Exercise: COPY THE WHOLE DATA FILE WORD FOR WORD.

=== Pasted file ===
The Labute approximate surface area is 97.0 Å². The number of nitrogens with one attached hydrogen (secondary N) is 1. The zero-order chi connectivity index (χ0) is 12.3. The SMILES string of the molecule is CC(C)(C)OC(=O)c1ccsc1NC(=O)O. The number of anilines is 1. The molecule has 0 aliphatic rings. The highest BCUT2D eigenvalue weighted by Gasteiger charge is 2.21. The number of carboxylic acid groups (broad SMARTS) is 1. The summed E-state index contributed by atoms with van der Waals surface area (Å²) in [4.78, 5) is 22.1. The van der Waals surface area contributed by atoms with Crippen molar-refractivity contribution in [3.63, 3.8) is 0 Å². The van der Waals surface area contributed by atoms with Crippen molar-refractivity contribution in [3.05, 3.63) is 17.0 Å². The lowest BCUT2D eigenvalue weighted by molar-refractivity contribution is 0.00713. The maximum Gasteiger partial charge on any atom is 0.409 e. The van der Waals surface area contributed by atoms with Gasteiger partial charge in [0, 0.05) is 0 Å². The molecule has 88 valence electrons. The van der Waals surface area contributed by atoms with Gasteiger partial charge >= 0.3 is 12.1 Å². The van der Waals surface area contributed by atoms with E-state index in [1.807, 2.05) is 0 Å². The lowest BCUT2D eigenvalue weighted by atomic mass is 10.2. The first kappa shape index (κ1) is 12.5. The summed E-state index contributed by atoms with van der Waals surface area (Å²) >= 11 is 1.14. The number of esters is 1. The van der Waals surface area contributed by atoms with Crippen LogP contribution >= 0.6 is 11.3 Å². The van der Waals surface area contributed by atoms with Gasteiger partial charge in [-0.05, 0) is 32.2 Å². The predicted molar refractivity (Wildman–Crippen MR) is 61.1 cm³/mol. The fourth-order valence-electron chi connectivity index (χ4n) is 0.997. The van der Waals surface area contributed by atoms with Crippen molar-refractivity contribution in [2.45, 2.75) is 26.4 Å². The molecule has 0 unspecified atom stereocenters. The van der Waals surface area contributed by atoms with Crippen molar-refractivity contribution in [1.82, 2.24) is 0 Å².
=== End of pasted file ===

The Labute approximate surface area is 97.0 Å². The number of nitrogens with one attached hydrogen (secondary N) is 1. The zero-order chi connectivity index (χ0) is 12.3. The SMILES string of the molecule is CC(C)(C)OC(=O)c1ccsc1NC(=O)O. The number of anilines is 1. The molecule has 0 aliphatic rings. The highest BCUT2D eigenvalue weighted by Gasteiger charge is 2.21. The number of carboxylic acid groups (broad SMARTS) is 1. The summed E-state index contributed by atoms with van der Waals surface area (Å²) in [4.78, 5) is 22.1. The van der Waals surface area contributed by atoms with Crippen molar-refractivity contribution in [3.63, 3.8) is 0 Å². The van der Waals surface area contributed by atoms with Crippen molar-refractivity contribution in [3.05, 3.63) is 17.0 Å². The lowest BCUT2D eigenvalue weighted by molar-refractivity contribution is 0.00713. The maximum Gasteiger partial charge on any atom is 0.409 e. The van der Waals surface area contributed by atoms with Gasteiger partial charge in [0, 0.05) is 0 Å². The molecule has 88 valence electrons. The van der Waals surface area contributed by atoms with Gasteiger partial charge >= 0.3 is 12.1 Å². The van der Waals surface area contributed by atoms with E-state index in [1.807, 2.05) is 0 Å². The lowest BCUT2D eigenvalue weighted by atomic mass is 10.2. The first kappa shape index (κ1) is 12.5. The summed E-state index contributed by atoms with van der Waals surface area (Å²) >= 11 is 1.14. The number of esters is 1. The van der Waals surface area contributed by atoms with Crippen LogP contribution >= 0.6 is 11.3 Å². The van der Waals surface area contributed by atoms with Gasteiger partial charge in [-0.05, 0) is 32.2 Å². The predicted molar refractivity (Wildman–Crippen MR) is 61.1 cm³/mol. The fourth-order valence-electron chi connectivity index (χ4n) is 0.997. The van der Waals surface area contributed by atoms with Crippen molar-refractivity contribution in [2.45, 2.75) is 26.4 Å². The molecule has 0 unspecified atom stereocenters. The van der Waals surface area contributed by atoms with Crippen molar-refractivity contribution in [1.82, 2.24) is 0 Å².